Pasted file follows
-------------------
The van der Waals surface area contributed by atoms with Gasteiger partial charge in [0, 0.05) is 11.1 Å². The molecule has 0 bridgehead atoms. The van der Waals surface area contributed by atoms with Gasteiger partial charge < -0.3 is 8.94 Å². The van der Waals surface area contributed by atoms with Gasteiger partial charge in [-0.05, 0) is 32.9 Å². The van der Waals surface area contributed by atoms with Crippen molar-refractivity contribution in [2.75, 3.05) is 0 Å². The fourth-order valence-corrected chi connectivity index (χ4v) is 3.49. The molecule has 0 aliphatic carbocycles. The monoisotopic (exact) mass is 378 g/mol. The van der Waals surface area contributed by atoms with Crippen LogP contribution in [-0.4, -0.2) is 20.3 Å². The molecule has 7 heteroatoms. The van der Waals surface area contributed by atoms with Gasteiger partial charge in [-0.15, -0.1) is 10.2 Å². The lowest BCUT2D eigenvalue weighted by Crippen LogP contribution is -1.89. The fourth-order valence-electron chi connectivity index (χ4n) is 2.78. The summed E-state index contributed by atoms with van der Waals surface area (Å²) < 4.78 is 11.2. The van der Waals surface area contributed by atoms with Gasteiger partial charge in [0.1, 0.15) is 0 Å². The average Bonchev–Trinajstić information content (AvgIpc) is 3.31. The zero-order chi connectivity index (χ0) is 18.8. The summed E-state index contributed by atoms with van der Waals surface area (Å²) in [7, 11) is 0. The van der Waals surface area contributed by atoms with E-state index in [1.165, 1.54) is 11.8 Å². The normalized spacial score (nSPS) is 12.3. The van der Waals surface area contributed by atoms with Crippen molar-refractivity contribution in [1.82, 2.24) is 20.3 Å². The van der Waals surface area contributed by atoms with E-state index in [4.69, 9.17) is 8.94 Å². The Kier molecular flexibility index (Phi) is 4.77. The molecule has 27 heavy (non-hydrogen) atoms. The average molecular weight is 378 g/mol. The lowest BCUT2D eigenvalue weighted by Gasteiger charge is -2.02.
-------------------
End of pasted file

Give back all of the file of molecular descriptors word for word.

The van der Waals surface area contributed by atoms with Gasteiger partial charge in [0, 0.05) is 11.1 Å². The molecule has 0 bridgehead atoms. The van der Waals surface area contributed by atoms with Gasteiger partial charge < -0.3 is 8.94 Å². The van der Waals surface area contributed by atoms with Gasteiger partial charge in [-0.05, 0) is 32.9 Å². The van der Waals surface area contributed by atoms with Crippen molar-refractivity contribution in [2.75, 3.05) is 0 Å². The fourth-order valence-corrected chi connectivity index (χ4v) is 3.49. The molecule has 0 aliphatic carbocycles. The monoisotopic (exact) mass is 378 g/mol. The van der Waals surface area contributed by atoms with Crippen LogP contribution in [-0.4, -0.2) is 20.3 Å². The molecule has 7 heteroatoms. The van der Waals surface area contributed by atoms with Gasteiger partial charge in [-0.15, -0.1) is 10.2 Å². The lowest BCUT2D eigenvalue weighted by Crippen LogP contribution is -1.89. The fourth-order valence-electron chi connectivity index (χ4n) is 2.78. The summed E-state index contributed by atoms with van der Waals surface area (Å²) < 4.78 is 11.2. The van der Waals surface area contributed by atoms with Gasteiger partial charge in [0.1, 0.15) is 0 Å². The average Bonchev–Trinajstić information content (AvgIpc) is 3.31. The zero-order chi connectivity index (χ0) is 18.8. The summed E-state index contributed by atoms with van der Waals surface area (Å²) in [7, 11) is 0. The van der Waals surface area contributed by atoms with E-state index in [1.165, 1.54) is 11.8 Å². The normalized spacial score (nSPS) is 12.3. The van der Waals surface area contributed by atoms with Crippen molar-refractivity contribution in [1.82, 2.24) is 20.3 Å². The van der Waals surface area contributed by atoms with E-state index in [4.69, 9.17) is 8.94 Å². The Kier molecular flexibility index (Phi) is 4.77. The molecule has 27 heavy (non-hydrogen) atoms. The average molecular weight is 378 g/mol. The lowest BCUT2D eigenvalue weighted by Gasteiger charge is -2.02.